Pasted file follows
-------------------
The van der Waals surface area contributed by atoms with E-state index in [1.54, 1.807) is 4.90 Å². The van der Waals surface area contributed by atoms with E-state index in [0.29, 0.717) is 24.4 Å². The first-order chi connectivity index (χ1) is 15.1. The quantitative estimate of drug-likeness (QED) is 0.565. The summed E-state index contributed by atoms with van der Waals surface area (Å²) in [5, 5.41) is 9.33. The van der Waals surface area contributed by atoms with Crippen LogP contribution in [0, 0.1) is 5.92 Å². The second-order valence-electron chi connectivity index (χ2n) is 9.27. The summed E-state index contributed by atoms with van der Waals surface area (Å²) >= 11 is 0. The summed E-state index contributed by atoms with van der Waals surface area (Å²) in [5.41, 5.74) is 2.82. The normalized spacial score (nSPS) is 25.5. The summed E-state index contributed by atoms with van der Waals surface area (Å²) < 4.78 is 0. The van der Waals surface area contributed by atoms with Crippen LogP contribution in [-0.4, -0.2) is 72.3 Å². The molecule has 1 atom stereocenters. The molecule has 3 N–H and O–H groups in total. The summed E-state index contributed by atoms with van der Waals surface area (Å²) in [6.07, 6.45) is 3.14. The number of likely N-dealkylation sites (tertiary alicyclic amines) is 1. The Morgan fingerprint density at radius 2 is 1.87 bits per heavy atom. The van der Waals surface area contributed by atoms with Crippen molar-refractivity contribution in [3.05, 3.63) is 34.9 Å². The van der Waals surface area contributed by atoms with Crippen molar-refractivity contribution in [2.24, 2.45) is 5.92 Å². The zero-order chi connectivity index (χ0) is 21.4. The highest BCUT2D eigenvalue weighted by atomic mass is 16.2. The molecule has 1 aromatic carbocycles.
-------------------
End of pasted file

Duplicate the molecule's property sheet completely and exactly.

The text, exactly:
The van der Waals surface area contributed by atoms with E-state index in [1.54, 1.807) is 4.90 Å². The van der Waals surface area contributed by atoms with E-state index in [0.29, 0.717) is 24.4 Å². The first-order chi connectivity index (χ1) is 15.1. The quantitative estimate of drug-likeness (QED) is 0.565. The summed E-state index contributed by atoms with van der Waals surface area (Å²) in [5, 5.41) is 9.33. The van der Waals surface area contributed by atoms with Crippen LogP contribution in [0, 0.1) is 5.92 Å². The second-order valence-electron chi connectivity index (χ2n) is 9.27. The summed E-state index contributed by atoms with van der Waals surface area (Å²) >= 11 is 0. The summed E-state index contributed by atoms with van der Waals surface area (Å²) in [5.41, 5.74) is 2.82. The normalized spacial score (nSPS) is 25.5. The summed E-state index contributed by atoms with van der Waals surface area (Å²) < 4.78 is 0. The van der Waals surface area contributed by atoms with Crippen LogP contribution in [-0.4, -0.2) is 72.3 Å². The molecule has 1 atom stereocenters. The molecule has 3 N–H and O–H groups in total. The summed E-state index contributed by atoms with van der Waals surface area (Å²) in [6.07, 6.45) is 3.14. The number of likely N-dealkylation sites (tertiary alicyclic amines) is 1. The Morgan fingerprint density at radius 2 is 1.87 bits per heavy atom. The van der Waals surface area contributed by atoms with Crippen molar-refractivity contribution in [3.05, 3.63) is 34.9 Å². The van der Waals surface area contributed by atoms with Crippen molar-refractivity contribution in [2.24, 2.45) is 5.92 Å². The zero-order chi connectivity index (χ0) is 21.4. The highest BCUT2D eigenvalue weighted by atomic mass is 16.2. The molecule has 1 aromatic carbocycles.